Appalling state care fiasco has tainted those in power
Errors of judgment go with government. No one gets it right all the time. But willing to be wrong and compounding those wrongs by passing them from one administration to the next constitutes what was once described as an “appalling vista”.
RTÉ’s revelations showing the State denied up to 12,000 vulnerable people their disability allowance payments is another stain on the character of our governance.
The State is there to stand up for its citizens – not to face them down.
The latest report comes on top of the controversy surrounding a legal strategy for dealing with nursing home charges.
Taoiseach Leo Varadkar has defended its use to limit the State’s potential liability on private nursing home costs.
He said in the Dáil that it was “legitimate”. Yet Fintan Butler, who contributed to a report for the ombudsman on the right to nursing care in Ireland, took a very different view.
“For the state authorities to treat vulnerable people in this fashion is simply wrong,” he said.
He questioned if it was not also a mistake for the ministers concerned to rely on the advice of lawyers, including the Attorney-General.
In his view, the debacle can only further undermine the public’s faith in the Government.
He also said people will want an explanation as to why the Oireachtas, instead of responding after the fact, had not been able to identify and confront the issue “years ago”.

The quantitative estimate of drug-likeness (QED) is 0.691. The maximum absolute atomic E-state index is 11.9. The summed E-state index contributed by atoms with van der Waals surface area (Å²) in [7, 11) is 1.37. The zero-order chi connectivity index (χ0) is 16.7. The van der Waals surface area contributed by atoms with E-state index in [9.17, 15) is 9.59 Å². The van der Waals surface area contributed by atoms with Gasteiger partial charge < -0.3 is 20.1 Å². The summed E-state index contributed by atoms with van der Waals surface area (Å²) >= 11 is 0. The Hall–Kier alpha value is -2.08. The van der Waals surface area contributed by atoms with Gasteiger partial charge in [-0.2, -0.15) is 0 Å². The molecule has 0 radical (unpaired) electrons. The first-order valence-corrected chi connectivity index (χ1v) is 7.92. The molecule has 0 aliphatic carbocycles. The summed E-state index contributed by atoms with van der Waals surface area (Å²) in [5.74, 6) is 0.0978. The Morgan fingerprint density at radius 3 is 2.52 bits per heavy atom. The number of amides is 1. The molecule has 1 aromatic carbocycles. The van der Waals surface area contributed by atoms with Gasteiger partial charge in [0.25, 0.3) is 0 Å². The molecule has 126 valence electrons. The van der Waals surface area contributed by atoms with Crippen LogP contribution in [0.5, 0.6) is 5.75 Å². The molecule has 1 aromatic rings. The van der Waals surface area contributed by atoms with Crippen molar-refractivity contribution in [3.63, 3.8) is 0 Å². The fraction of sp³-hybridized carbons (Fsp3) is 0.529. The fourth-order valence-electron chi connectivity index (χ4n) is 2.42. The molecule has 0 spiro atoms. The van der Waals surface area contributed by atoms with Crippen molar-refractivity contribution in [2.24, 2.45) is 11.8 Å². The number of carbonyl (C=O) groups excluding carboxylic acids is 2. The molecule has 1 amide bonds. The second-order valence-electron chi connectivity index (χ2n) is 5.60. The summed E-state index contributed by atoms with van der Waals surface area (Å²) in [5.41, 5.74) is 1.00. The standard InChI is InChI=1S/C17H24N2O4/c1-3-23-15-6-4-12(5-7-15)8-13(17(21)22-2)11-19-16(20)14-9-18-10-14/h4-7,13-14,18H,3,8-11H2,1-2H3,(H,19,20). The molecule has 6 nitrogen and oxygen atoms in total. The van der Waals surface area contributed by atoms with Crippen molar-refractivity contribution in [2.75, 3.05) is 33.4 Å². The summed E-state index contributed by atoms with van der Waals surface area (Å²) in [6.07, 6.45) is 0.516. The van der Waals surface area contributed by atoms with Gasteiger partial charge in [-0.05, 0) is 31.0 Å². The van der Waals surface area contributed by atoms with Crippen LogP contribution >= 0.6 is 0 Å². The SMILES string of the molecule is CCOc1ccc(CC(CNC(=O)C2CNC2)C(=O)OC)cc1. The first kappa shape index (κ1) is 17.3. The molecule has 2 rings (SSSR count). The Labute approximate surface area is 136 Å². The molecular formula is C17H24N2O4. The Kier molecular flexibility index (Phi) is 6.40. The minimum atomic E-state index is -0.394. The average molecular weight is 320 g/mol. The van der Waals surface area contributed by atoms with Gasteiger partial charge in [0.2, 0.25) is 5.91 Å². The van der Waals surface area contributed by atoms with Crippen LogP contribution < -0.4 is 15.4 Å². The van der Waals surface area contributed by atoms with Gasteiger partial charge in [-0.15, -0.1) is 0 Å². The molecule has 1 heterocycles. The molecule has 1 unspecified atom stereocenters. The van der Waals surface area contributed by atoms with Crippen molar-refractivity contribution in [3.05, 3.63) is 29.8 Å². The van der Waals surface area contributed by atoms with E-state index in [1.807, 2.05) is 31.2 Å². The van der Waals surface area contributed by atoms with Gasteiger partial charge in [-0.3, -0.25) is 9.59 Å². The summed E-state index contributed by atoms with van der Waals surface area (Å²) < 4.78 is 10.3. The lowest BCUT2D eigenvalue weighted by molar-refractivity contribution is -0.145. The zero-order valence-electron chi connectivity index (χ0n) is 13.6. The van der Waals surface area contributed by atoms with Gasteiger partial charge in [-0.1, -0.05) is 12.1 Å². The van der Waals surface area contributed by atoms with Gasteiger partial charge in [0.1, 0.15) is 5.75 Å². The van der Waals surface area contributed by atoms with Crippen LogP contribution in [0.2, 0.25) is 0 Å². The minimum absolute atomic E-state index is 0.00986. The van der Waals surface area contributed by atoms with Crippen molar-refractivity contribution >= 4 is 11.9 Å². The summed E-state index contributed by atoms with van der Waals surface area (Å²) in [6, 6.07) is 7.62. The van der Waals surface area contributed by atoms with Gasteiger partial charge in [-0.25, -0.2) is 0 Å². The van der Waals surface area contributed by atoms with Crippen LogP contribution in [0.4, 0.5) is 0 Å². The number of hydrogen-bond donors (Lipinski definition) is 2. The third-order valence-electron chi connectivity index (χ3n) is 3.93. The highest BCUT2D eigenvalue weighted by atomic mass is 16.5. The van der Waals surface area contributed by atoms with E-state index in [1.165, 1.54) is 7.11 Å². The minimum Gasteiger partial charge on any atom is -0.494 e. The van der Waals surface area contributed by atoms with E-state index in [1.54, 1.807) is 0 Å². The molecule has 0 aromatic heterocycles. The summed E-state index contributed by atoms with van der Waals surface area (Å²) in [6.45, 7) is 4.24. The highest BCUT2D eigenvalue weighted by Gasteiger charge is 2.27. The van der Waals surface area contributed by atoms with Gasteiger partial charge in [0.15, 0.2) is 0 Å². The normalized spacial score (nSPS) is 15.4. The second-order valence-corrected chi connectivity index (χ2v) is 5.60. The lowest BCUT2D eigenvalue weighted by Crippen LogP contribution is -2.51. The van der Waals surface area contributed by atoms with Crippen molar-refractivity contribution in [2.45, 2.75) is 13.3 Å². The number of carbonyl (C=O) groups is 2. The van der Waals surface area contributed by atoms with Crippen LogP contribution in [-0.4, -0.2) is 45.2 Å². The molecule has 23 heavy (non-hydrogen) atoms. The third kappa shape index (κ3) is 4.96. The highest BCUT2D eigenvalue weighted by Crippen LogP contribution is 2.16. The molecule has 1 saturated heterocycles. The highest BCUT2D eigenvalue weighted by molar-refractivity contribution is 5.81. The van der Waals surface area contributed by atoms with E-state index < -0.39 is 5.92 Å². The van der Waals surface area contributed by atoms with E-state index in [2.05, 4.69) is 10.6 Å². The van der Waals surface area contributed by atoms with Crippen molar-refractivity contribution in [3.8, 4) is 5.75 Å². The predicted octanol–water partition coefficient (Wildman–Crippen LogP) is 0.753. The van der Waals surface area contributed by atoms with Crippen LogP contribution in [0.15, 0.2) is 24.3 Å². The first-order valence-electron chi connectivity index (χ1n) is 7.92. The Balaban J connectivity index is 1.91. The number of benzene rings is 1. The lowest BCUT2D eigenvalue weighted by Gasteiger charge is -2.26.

The Government’s primary role is not to protect state revenue but to prevent wrongs being done to voters.
People should not feel they are entering the lion’s den when it comes to establishing their rights.
Conflicts are heavily weighted in favour of the State, which has a full arsenal of institutional weaponry. People were let down regarding the State’s duty of care. They were sent to private care homes because there were no public spaces avail-able. Nonetheless, they had to pay the full cost, even though it was incurred because of a state failing.
This may be a “historical issue” in that it has been happening for decades, but it is very much a live one today in that it raises fundamental questions as to who we are as a people. Are we really comfortable to treat our older people and our sick and vulnerable in this fashion?
A wholly adversarial approach favours those with money. If you have deep pockets, you can afford to run the gamut of the law. Clearly, this was not the spirit in which our republic was engendered.
Labour leader Ivana Bacik said the recent controversies reflect how people who can absorb the cost and stress of litigation can secure their “legal right”, while “those who can’t, don’t”.
Social solidarity cannot survive a contest between the haves and the have-nots. The State should certainly not be a driver of it. As stated, being wrong may be acceptable, but staying wrong must never be.